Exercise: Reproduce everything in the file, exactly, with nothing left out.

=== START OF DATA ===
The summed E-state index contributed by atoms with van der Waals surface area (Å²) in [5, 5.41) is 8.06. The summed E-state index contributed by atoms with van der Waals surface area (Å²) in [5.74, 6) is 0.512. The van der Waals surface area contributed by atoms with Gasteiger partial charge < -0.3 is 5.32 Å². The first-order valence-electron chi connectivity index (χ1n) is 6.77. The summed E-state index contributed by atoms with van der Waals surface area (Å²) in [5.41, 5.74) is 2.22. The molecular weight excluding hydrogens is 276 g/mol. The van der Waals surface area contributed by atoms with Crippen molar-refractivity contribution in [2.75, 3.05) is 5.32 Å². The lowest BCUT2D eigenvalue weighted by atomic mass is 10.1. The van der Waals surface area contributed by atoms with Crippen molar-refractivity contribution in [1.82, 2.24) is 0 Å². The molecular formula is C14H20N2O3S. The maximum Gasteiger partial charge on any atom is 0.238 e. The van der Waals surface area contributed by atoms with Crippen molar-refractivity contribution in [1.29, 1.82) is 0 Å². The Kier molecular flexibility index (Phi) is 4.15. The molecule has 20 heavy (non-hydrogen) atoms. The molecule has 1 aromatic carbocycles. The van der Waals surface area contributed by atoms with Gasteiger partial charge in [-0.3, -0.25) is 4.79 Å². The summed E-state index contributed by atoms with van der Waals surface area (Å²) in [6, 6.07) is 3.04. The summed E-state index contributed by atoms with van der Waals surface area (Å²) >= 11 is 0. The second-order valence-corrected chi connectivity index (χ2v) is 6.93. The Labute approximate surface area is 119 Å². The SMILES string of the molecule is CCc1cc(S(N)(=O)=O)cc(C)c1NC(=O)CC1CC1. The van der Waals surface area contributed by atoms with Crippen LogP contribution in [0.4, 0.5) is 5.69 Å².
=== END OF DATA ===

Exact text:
The summed E-state index contributed by atoms with van der Waals surface area (Å²) in [5, 5.41) is 8.06. The summed E-state index contributed by atoms with van der Waals surface area (Å²) in [5.74, 6) is 0.512. The van der Waals surface area contributed by atoms with Gasteiger partial charge < -0.3 is 5.32 Å². The first-order valence-electron chi connectivity index (χ1n) is 6.77. The summed E-state index contributed by atoms with van der Waals surface area (Å²) in [5.41, 5.74) is 2.22. The molecular weight excluding hydrogens is 276 g/mol. The van der Waals surface area contributed by atoms with Crippen molar-refractivity contribution in [2.75, 3.05) is 5.32 Å². The lowest BCUT2D eigenvalue weighted by atomic mass is 10.1. The van der Waals surface area contributed by atoms with Crippen molar-refractivity contribution in [1.82, 2.24) is 0 Å². The molecular formula is C14H20N2O3S. The maximum Gasteiger partial charge on any atom is 0.238 e. The van der Waals surface area contributed by atoms with Crippen molar-refractivity contribution in [1.29, 1.82) is 0 Å². The Kier molecular flexibility index (Phi) is 4.15. The molecule has 20 heavy (non-hydrogen) atoms. The molecule has 1 aromatic carbocycles. The van der Waals surface area contributed by atoms with Gasteiger partial charge in [-0.3, -0.25) is 4.79 Å². The summed E-state index contributed by atoms with van der Waals surface area (Å²) in [6, 6.07) is 3.04. The summed E-state index contributed by atoms with van der Waals surface area (Å²) >= 11 is 0. The second-order valence-corrected chi connectivity index (χ2v) is 6.93. The Labute approximate surface area is 119 Å². The SMILES string of the molecule is CCc1cc(S(N)(=O)=O)cc(C)c1NC(=O)CC1CC1. The van der Waals surface area contributed by atoms with Crippen LogP contribution in [0.4, 0.5) is 5.69 Å².